The 2018 Mining Charter also requires 50% of the B-BBEE shareholding to vest within two thirds of the duration of the right. This will result in an additional cost to the right holder given that shares have to vest at set intervals undermining the viability of new mining projects.
The Minister has removed the requirement in the draft 2018 Mining Charter to pay 1% of Earnings Before Interest, Taxes, Depreciation and Amortisation (“EBITDA”) to communities and employees as a trickle dividend.
Mindful that the 2018 Mining Charter requires the ownership of qualifying employees and B-BBEE entrepreneurs to be in the form of shares in the group, it is interesting that it permits “BEE shareholding… on units of production …. or assets”. This may be an indulgence for mining companies that would like to donate waste rock dumps to communities for them to extract value from processing the dumps.
Usefully, the 2018 Mining Charter recognises that mining projects are often owned in group structures in order to raise finance and therefore permits the application of the flow-through principle, except that for existing empowered (or partly empowered) mining right holders who apply for new mining right, it does not appear (either by omission or design) that the flow-through principle applies.
Procurement and employment equity
The procurement and employment equity targets as against the original Mining Charter, 2010 Mining Charter and 2017 Mining Charter are set out in the tables available here.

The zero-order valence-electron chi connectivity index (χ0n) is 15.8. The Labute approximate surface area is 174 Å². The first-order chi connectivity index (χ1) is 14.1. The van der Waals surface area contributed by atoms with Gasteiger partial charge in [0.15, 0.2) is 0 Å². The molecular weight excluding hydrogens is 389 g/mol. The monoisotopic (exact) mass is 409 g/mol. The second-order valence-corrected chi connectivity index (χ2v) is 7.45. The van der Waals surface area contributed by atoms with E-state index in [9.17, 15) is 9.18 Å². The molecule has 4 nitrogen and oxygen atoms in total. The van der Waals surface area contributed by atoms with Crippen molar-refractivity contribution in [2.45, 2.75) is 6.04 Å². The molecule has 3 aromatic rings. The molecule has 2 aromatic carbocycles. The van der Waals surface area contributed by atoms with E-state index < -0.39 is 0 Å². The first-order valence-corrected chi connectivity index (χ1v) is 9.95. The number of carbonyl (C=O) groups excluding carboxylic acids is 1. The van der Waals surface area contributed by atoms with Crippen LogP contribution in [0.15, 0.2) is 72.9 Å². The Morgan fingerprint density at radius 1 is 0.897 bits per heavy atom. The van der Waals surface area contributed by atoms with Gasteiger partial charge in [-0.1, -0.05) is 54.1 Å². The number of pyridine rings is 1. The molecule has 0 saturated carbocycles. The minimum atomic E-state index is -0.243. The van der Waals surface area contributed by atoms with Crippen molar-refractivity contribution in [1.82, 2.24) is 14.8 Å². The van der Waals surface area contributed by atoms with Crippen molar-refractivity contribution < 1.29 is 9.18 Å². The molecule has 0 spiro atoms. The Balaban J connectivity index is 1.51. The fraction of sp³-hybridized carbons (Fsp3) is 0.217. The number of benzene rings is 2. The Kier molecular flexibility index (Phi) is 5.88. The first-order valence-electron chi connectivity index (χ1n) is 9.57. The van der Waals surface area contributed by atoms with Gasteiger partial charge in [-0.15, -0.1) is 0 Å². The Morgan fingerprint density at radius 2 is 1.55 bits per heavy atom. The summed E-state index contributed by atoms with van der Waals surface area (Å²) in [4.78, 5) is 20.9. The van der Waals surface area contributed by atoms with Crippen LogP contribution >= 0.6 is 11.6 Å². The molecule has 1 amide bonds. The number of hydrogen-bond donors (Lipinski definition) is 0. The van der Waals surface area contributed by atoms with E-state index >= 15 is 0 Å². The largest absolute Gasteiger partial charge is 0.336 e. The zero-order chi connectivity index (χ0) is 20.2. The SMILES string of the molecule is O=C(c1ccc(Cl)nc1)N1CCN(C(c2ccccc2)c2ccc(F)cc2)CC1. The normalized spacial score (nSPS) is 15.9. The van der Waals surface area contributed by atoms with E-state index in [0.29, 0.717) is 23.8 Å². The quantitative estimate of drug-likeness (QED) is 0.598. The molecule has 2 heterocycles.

Overall, employment equity targets have remained largely the same but the most significant changes relate to female representation in respect of which there have been increases to accommodate for the fact that white females can now seemingly contribute to those targets. While the Draft 2018 Mining Charter contained no transitional arrangement period for compliance with the employment equity targets, a period of five years is now provided for to align with the employment equity targets and a five-year plan indicating progressive implementation of the provisions of the employment equity targets must be submitted to the DMR within six months of the publication of the 2018 Mining Charter.
The procurement targets for mining goods remains the same as those in the Draft 2018 Mining Charter. The procurement targets for mining services also remains the same as those in the Draft 2018 Mining Charter, with a slight adjustment made only to the proportion of services to be supplied by women-owned and controlled companies and youth. The concern therefore remains that the requirement to purchase mining goods from B-BBEE suppliers and the requirement to have these mining goods manufactured in South Africa. In respect of the latter, the 70% requirement is also unrealistic for mining of certain minerals, particularly those that require the buying of very large capital equipment from offshore sources which are the sole source of supply of such equipment.